Feedly is an RSS reader. RSS stands for Rich Site Summary or Really Simple Syndication.
Never heard of RSS before? Watch this simple video: RSS in Plain English
RSS readers are a tools that collect all your RSS feeds together. They bring the web’s content to you — so you’re not constantly checking your favourite blogs and websites for updates. RSS readers are helpful tools for preventing information overload. They also offer a pain-free way to build our own professional learning networks as library staff.
Feedly is not the only RSS reader out there, but is is one of the most popular. Other RSS readers include My Yahoo!, Digg and Feedspot. Google Reader was also a popular tool — until Google discontinued it in July 2013.
How do I get set up?
These instructions are for using Feedly in a web browser on a desktop computer, but you can also download the Feedly App on your phone or tablet. Steps will be very similar.
- Go to Feedly.com
- Don’t click “get started” — click “login” (Strangely, it’s more straightforward)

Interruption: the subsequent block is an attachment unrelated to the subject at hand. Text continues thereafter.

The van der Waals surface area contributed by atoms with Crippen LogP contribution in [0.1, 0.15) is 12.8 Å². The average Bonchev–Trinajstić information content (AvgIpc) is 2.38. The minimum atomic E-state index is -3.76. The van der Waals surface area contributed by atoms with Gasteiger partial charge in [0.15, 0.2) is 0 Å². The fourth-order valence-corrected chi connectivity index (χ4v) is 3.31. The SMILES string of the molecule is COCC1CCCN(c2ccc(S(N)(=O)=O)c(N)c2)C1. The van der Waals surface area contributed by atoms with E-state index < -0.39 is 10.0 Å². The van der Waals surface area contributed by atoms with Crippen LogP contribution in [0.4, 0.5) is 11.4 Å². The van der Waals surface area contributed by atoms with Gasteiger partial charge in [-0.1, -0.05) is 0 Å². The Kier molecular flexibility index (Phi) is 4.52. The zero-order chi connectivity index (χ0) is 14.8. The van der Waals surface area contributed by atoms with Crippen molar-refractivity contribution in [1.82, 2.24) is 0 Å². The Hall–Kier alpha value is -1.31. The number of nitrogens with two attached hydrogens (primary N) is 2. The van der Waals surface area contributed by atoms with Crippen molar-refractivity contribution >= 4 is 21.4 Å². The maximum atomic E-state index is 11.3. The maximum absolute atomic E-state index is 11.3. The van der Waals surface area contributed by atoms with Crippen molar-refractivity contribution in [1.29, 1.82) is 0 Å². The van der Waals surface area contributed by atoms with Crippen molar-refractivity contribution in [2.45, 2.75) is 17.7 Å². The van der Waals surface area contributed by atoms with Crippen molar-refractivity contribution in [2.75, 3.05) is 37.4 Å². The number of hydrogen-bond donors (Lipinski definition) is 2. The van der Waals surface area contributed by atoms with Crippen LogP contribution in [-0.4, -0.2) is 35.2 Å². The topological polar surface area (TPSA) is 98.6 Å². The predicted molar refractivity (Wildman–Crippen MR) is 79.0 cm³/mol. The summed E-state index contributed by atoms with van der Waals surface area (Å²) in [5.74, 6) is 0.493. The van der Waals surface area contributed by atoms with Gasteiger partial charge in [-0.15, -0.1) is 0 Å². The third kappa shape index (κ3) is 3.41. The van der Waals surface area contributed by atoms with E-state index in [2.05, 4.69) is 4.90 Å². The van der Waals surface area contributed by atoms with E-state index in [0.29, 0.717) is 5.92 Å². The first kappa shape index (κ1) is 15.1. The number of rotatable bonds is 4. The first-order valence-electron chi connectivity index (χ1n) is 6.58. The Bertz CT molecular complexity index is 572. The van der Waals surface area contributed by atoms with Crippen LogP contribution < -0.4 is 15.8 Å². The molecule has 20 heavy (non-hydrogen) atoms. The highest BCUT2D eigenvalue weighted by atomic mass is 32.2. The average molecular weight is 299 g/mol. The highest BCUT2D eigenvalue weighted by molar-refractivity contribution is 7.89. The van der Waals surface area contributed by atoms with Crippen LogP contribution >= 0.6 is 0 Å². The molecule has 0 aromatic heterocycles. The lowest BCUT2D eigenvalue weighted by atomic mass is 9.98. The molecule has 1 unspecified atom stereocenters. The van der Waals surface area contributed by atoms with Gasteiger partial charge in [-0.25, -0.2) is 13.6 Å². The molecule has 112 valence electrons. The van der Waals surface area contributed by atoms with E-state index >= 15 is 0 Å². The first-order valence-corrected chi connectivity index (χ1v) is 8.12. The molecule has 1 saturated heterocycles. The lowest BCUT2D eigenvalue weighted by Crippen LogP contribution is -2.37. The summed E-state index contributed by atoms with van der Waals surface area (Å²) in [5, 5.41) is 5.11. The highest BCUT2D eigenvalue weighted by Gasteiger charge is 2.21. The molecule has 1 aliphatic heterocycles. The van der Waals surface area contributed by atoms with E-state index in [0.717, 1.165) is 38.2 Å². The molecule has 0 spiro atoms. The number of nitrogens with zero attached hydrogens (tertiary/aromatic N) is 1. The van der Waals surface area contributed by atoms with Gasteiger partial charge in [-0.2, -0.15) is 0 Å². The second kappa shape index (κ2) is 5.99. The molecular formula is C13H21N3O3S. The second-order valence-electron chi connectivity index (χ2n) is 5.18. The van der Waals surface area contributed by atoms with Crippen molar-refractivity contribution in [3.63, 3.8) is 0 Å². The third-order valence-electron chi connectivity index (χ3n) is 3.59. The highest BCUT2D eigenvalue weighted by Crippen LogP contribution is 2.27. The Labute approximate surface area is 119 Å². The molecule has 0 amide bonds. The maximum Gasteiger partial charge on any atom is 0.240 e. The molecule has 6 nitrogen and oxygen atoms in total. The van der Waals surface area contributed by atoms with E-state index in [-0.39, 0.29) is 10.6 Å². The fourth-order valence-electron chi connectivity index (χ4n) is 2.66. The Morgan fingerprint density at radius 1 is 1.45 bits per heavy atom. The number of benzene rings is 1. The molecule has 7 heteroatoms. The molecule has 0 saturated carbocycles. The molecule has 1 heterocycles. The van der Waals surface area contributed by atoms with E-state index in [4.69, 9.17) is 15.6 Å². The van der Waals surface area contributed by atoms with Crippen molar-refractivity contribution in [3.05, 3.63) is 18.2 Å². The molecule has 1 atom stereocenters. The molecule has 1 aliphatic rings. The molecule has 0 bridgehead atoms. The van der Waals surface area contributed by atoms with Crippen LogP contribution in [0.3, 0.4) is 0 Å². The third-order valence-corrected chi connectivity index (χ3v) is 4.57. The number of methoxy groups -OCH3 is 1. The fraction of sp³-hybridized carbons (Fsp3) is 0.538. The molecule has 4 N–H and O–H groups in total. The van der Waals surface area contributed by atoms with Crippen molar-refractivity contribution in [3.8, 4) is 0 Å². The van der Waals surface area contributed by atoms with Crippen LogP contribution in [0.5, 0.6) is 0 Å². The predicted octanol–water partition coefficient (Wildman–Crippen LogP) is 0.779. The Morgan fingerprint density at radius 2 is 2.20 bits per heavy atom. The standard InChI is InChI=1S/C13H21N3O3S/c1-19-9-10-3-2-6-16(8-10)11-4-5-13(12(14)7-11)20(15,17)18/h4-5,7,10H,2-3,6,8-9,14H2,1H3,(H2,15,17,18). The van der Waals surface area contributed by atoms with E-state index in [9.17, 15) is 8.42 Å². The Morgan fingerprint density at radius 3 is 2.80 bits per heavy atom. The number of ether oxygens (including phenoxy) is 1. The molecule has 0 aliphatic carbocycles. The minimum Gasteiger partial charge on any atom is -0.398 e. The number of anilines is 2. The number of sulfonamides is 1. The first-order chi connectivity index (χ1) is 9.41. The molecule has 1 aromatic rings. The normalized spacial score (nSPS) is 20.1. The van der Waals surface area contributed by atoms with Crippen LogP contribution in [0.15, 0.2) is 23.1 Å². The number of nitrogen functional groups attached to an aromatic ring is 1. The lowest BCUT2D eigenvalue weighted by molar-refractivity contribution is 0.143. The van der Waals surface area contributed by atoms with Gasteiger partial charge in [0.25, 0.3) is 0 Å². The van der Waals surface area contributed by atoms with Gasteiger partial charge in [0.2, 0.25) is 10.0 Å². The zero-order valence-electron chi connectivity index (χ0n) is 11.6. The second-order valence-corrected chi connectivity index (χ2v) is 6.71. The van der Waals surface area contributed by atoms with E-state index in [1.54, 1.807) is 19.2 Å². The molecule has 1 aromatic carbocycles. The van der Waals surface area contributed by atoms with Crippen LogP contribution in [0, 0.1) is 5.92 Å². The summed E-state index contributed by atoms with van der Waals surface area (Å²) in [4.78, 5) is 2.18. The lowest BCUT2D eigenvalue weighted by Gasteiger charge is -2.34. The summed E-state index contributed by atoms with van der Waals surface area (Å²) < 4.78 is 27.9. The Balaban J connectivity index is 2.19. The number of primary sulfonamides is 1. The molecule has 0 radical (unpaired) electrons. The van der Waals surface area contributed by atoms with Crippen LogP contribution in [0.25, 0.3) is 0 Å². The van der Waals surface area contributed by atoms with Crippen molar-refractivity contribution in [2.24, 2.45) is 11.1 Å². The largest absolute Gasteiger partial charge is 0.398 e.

- Click “add new account” and either login with an existing Google account, if you have one, or create a new Google account. Follow the prompts to complete this step.
Okay, I’m signed up. Now What?
Step 1 — Add some feeds to your account.
- Feedly will prompt to search for sites and blogs that you would like to follow. Choose anything you like. Search for it in the box on the left. For example, to subscribe to the latest Ted Talk Videos type “Ted Talk Videos” in the left hand search box and click on the matching (first) link: TEDTalks (Video). When you click, the RSS feed will be automatically added to your reader.It will look like this:
- Click on the Green “Follow” button.
- Feedly will ask you to create a category for your feed. Here, for Ted Talks, I have created the category “Videos”
- Once you are signed up, continue adding your media to your account. Try for at least five sources. Consider finding at least one that relates to your work like — a blog about storytime programs, the news feed from a library association, or a podcast on new technology. If you’re having a hard time thinking of any, you can also browse the sources feedly recommends.
- Wondering why your favourite website doesn’t show up in a Feedly search? Not all websites produce an RSS feed. Look for the RSS icon on your favourite sites. Here’s what it looks like on the Librarian in Black web site:
Continue to Feedly – Part 2